The industrial strategy doesn't make many specific energy-related commitments. But that may be because the government has already published its Clean Growth Strategy, which outlines these policies in more detail. It does however discuss the need to remodel the current electrical infrastructure so that it can cope more easily with the different kinds of renewable generation that are coming on-stream.

This is likely to lead to further deployment of energy storage as a grid balancing mechanism, the establishment of local, smart energy grids and more pressure on large scale energy users to reduce their impact on the grid.

The move to take large-scale energy users off the grid may be the boost that the behind-the-meter market is waiting for. What is, at the moment, for many a watching brief will become a need to act, especially when businesses who rely on the lights staying on consistently realise the benefits that having their own energy generation systems can bring.

From an energy sector perspective, what else stood out for you from the Industrial Strategy White Paper?

The government's intention to embrace new technologies and the role that these technologies can play in enhancing the storage of electricity and enabling demand management, will continue to drive forward research into energy innovation projects. Energy storage will in turn drive down cost and see commercial batteries become smaller and more efficient.

The commitment to implement a Smart Systems and Flexibility Plan (Plan) in full by 2022 stood out as a key differentiator. The Plan will use smart meters to enable a more flexible approach to energy. This commitment is particularly interesting given the call from energy companies to relax the roll-out programme to save costs, and sends the sector the message that the government is committed to its wider clean growth strategy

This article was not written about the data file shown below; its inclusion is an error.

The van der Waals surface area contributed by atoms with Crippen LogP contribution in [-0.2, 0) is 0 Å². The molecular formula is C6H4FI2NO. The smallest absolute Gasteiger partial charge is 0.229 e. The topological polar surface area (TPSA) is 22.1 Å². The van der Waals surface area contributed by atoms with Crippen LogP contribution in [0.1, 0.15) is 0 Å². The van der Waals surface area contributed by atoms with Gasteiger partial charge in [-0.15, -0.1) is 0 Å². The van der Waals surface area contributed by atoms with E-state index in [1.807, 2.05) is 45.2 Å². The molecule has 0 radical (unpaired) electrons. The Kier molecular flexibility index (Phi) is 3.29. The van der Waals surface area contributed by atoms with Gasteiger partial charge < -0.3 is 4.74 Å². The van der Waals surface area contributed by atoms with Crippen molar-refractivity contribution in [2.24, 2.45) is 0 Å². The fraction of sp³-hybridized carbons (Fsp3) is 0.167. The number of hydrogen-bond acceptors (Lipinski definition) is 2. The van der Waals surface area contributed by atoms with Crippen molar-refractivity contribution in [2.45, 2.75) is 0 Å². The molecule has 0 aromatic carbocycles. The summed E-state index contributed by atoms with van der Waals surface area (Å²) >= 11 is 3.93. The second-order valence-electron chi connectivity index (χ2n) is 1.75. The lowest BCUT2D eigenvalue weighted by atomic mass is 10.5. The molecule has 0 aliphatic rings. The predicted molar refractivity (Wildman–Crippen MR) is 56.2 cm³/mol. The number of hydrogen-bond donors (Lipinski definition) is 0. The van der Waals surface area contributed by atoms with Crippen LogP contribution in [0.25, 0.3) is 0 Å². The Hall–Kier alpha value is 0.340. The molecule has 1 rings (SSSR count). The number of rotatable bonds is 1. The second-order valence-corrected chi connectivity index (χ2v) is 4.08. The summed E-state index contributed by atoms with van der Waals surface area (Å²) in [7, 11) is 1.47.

What else is in the pipeline affecting the renewables and energy sector?

National Grid's plans to reform the grid balancing services market has seen a slowdown in certain parts of the market, as some developers look to reduce their exposure. However, this is likely to be a pause as the market re-evaluates, rather than a significant downturn.

Alongside this, we are seeing further engagement in the areas of co-location, behind-the-meter, whereby energy storage is combined with solar, carports and EV charging, and large scale solar+storage subsidy-free models.

Ofgem's indication that co-locating storage with an existing project, where a grid connection is shared, will not affect existing subsidies has opened up a potential new market for storage, and an opportunity for developers to maximise the returns from their existing projects.

We are also seeing developers looking to storage and variations to existing leases that allow for the addition of storage. Extending the lease beyond the traditional 30-year term is becoming increasingly common.

This publication is intended for general guidance and represents our understanding of the relevant law and practice as at December 2017. Specific advice should be sought for specific cases. For more information see our terms & conditions.